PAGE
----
(Source: March 2011 NRTWC Newsletter) Labels Proposed Rollback of Union Monopoly Powers As an 'Assault' As the cover story of this Right to Work Newsletter edition reports, last month Wisconsin teacher union bosses encouraged educators in Madison, Milwaukee, and other school districts to strike illegally in order to participate in protests against GOP Gov. Scott Walker's monopoly-bargaining rollback proposal. Most teachers rejected union bosses' exhortations and reported for their jobs. However, the number of teachers who heeded the siren call of union militancy was sufficient to force multiple school districts, including Milwaukee's, to cancel classes. Madison's schools were closed for a total of four days. Many of the striking union militants, convinced that they should be paid for protesting rather than carrying out their assigned duties, collected phony "sick notes" from pro-forced unionism doctors. Wisconsin taxpayers may have to furnish these outlaw teachers with up to $6 million in "sick pay" for work they were perfectly capable of performing, but chose not to. Wisconsites quoted in media reports, including some who are normally sympathetic to Big Labor, are outraged by the actions of a relatively small share of Badger State teachers (in Milwaukee, for example, just a few more than 600 out of 5,400 teachers joined in the union-instigated "sickout"). Former Union Czar Andy Stern: President's Statement 'Helped Enormously' Even as they were losing the good will of the people of Wisconsin, however, teacher union zealots and thousands of other government union radicals who joined in their wildcat strikes got a "thumbs up" from the White House. On February 17, the second day of illegal teacher strikes, President Obama took the extraordinary step of inviting a reporter and camera crew from a Milwaukee TV station to sit down with him at the White House for an interview. Mr. Obama suggested he was okay with the portions of Gov. Walker's reform package that authorize public agencies to divert a significantly higher share of employees' wages and salaries into their health care and pension plans, and thus reduce taxpayers' total compensation liabilities. At the same time, the President blasted the provision that would, for the first time in decades, restore for most Wisconsin public employees the Right to Work without being fired for refusal to pay dues or fees to an unwanted union.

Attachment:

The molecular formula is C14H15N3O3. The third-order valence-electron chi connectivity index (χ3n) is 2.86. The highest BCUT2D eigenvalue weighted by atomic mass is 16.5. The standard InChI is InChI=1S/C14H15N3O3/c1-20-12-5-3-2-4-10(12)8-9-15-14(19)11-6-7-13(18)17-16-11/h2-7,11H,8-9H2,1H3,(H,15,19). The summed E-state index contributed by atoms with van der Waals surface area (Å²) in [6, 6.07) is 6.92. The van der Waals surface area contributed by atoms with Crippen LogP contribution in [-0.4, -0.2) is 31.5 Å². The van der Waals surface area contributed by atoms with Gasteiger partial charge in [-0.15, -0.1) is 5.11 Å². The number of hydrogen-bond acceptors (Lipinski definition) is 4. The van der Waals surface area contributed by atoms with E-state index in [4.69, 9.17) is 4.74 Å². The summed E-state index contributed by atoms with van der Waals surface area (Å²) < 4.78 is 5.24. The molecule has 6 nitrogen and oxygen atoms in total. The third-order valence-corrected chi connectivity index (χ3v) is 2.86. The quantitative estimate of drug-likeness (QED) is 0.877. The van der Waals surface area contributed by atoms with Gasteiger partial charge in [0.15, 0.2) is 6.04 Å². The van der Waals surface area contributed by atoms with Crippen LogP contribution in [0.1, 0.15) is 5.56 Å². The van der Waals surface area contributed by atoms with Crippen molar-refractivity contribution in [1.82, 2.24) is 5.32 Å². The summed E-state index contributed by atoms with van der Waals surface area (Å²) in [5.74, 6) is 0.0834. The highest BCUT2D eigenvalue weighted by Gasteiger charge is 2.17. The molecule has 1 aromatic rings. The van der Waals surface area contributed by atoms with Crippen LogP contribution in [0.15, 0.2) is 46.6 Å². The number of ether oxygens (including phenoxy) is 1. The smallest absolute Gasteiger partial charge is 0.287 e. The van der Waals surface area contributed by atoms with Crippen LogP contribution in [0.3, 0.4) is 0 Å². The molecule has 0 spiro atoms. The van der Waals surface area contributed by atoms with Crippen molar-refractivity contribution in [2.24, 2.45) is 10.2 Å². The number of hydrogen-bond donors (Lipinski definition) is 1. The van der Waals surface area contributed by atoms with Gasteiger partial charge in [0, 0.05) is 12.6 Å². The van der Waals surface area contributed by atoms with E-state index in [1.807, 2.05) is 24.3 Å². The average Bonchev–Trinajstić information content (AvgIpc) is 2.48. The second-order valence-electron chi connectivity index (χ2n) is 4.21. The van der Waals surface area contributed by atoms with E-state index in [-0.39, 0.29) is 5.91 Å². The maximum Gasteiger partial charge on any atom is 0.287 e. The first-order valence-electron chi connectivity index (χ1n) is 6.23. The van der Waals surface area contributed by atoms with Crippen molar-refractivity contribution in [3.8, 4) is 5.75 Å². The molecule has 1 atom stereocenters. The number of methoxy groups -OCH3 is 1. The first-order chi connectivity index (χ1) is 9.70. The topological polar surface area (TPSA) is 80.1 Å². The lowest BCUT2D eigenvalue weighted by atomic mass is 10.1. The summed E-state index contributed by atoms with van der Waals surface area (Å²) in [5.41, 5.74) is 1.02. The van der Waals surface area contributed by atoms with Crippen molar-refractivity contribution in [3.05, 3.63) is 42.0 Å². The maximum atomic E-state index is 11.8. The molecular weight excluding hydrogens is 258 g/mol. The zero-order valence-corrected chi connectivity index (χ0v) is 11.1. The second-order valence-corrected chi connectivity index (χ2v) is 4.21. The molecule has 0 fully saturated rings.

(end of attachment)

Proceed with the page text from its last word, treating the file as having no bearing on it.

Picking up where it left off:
Media Ignores Union Thuggery